I’d fancied the idea of making it able to shift while in motion, but I’ve got to study on this a bit more. I suspect that would require some sort of clutch between the engine and sprockets. Perhaps its best (and really more appropriate) to just keep it as a tractor type of set up… stop, select a gear, engage and go.
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Postby LeChatNoir » Fri Nov 21, 2008 7:02 pm

Good God, man…

You posted again while I was composing!!

Yes, I do think this could work. I’d love to scrounge one of those gear assemblies and axle, but even if that doesn’t happen, the machine work could be done pretty easily. And!!! There is one of the driver accessible levers on the Old Egg Crate that has several positive stop points on it and nothing to do at the moment. Can you say gear shifter?

And that is a brilliant positive lock setup… simple elegance.

Now I have something to think about in my amazing free time.
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Postby Elliot » Fri Nov 21, 2008 7:34 pm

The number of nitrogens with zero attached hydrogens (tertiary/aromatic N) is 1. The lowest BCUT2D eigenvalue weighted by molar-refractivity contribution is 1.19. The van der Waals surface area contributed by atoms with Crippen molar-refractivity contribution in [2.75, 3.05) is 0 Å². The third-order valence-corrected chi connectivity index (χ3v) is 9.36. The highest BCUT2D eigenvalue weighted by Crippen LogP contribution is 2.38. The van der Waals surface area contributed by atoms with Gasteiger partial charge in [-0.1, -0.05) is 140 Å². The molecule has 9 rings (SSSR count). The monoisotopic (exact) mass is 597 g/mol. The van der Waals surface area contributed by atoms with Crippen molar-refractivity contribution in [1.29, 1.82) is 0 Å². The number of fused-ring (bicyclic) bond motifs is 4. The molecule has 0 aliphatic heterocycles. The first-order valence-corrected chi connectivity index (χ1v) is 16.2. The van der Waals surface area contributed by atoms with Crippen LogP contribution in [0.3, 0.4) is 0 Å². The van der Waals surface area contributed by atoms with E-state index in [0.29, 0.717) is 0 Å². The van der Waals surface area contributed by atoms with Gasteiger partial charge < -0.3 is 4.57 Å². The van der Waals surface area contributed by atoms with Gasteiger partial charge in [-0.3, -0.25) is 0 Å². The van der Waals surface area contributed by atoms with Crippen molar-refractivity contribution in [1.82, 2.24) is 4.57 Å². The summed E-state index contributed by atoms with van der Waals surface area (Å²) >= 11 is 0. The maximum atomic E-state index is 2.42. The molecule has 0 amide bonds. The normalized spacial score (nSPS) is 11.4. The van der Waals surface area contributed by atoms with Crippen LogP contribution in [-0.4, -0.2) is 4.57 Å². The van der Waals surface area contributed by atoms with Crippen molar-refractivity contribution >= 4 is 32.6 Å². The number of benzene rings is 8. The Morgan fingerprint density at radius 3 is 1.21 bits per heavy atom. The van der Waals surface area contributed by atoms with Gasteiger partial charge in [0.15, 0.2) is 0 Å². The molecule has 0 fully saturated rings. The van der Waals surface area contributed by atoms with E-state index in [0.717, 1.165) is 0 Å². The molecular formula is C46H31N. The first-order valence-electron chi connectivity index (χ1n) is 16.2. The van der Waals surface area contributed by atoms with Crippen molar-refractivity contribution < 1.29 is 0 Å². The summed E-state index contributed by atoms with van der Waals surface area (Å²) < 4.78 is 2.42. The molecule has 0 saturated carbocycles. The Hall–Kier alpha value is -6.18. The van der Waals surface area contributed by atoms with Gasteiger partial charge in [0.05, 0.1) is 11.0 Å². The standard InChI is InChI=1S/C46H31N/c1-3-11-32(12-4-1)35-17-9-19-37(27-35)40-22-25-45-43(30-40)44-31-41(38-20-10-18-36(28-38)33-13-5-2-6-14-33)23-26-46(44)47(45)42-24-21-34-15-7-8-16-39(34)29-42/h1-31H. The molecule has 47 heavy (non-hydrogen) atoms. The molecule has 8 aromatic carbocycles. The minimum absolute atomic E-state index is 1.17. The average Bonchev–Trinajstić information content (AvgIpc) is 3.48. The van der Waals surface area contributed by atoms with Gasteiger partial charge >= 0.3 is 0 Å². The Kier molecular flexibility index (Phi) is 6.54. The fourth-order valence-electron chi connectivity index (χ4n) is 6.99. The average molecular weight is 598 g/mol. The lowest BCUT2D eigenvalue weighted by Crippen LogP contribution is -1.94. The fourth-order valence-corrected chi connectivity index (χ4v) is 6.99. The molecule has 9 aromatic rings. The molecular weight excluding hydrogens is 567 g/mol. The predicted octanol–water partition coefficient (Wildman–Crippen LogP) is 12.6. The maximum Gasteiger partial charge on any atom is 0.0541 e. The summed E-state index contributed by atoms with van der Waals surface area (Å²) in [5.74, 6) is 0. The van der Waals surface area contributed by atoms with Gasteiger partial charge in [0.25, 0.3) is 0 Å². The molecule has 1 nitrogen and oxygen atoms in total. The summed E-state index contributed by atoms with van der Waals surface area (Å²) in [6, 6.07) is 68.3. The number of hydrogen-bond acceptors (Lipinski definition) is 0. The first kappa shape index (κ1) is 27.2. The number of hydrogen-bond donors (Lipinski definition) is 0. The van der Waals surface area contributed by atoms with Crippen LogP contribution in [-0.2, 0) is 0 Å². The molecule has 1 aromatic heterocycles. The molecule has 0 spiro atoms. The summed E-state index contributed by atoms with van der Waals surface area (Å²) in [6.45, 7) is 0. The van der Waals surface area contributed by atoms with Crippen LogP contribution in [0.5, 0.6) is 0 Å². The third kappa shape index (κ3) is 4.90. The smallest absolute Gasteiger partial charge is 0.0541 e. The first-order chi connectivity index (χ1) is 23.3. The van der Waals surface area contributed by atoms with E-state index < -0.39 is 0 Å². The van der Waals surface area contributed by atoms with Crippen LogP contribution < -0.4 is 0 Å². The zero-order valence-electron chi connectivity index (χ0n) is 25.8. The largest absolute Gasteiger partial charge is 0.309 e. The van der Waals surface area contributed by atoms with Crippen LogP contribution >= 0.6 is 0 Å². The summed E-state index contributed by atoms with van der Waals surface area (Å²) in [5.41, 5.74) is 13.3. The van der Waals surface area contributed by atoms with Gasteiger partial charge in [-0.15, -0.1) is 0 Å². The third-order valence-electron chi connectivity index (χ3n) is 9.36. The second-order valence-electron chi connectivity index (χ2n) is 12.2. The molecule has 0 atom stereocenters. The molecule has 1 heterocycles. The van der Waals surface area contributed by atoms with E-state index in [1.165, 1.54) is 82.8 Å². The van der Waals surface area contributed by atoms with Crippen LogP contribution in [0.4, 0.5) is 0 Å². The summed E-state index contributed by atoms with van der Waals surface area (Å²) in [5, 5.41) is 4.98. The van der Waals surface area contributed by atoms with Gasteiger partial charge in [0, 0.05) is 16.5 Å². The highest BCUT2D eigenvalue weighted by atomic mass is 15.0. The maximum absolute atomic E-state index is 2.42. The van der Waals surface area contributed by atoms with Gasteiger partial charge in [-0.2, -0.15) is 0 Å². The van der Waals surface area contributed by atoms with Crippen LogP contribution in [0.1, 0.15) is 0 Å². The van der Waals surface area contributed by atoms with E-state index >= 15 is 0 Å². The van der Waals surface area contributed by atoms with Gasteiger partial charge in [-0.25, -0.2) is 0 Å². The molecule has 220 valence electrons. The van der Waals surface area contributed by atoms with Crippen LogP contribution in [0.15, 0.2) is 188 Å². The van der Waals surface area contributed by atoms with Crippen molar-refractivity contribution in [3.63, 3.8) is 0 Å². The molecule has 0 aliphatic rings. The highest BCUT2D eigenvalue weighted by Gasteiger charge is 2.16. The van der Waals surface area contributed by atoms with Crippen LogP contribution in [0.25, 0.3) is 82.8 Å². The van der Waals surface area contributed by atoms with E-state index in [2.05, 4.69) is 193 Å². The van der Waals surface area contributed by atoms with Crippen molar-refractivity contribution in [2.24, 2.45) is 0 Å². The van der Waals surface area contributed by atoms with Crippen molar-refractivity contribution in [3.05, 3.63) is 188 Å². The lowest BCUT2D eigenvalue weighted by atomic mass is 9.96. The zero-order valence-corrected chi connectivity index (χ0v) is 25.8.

:D
A chain gang could be built with parts from Tractor Supply Co. and such stores.

Image

From the top: sprocket, plain hub for said sprocket, pair of jaw couplings, splined hub, splined shaft. This spline is a common agricultural “Six Splineâ€
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Postby Toolmaker » Sat Nov 22, 2008 9:18 am

Heres a couple places to window shop and brainstorm

http://www.rushgears.com/
http://www.magnaloy.com/
http://www.hayescouplings.com/
http://www.lovejoy-inc.com/

Rush gears is especially handy.. calculators and 2d / 3d cad files for free

I've used hayes and lovejoy in the past with good results when I didn't have time to machine something. I have heard that magnaloy is good too.
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Postby Elliot » Sun Nov 23, 2008 12:01 pm

:D
You guys who are machinists and tool-and-die-makers must have had a good laugh when you saw my crude mock-ups! :lol: (At least I hope so. :lol: )